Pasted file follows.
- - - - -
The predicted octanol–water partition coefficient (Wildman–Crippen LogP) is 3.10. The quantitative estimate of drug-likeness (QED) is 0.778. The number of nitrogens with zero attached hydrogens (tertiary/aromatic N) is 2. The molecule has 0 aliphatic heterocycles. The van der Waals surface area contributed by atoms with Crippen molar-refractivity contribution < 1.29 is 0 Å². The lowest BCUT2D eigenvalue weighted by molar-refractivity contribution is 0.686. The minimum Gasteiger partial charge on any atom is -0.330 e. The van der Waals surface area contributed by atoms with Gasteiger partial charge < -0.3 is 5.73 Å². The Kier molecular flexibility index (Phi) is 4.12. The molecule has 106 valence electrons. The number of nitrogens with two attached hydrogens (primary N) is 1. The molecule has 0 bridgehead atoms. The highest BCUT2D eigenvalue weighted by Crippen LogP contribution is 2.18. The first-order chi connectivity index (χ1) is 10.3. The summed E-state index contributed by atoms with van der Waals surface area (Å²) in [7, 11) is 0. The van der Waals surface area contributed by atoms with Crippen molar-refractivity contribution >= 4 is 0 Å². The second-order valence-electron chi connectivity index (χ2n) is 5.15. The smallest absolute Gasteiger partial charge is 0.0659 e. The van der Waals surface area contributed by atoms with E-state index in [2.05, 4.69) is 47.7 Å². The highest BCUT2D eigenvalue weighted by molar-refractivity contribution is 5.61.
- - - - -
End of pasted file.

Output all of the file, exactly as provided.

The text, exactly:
The predicted octanol–water partition coefficient (Wildman–Crippen LogP) is 3.10. The quantitative estimate of drug-likeness (QED) is 0.778. The number of nitrogens with zero attached hydrogens (tertiary/aromatic N) is 2. The molecule has 0 aliphatic heterocycles. The van der Waals surface area contributed by atoms with Crippen molar-refractivity contribution < 1.29 is 0 Å². The lowest BCUT2D eigenvalue weighted by molar-refractivity contribution is 0.686. The minimum Gasteiger partial charge on any atom is -0.330 e. The van der Waals surface area contributed by atoms with Gasteiger partial charge < -0.3 is 5.73 Å². The Kier molecular flexibility index (Phi) is 4.12. The molecule has 106 valence electrons. The number of nitrogens with two attached hydrogens (primary N) is 1. The molecule has 0 bridgehead atoms. The highest BCUT2D eigenvalue weighted by Crippen LogP contribution is 2.18. The first-order chi connectivity index (χ1) is 10.3. The summed E-state index contributed by atoms with van der Waals surface area (Å²) in [7, 11) is 0. The van der Waals surface area contributed by atoms with Crippen molar-refractivity contribution >= 4 is 0 Å². The second-order valence-electron chi connectivity index (χ2n) is 5.15. The smallest absolute Gasteiger partial charge is 0.0659 e. The van der Waals surface area contributed by atoms with E-state index in [2.05, 4.69) is 47.7 Å². The highest BCUT2D eigenvalue weighted by molar-refractivity contribution is 5.61.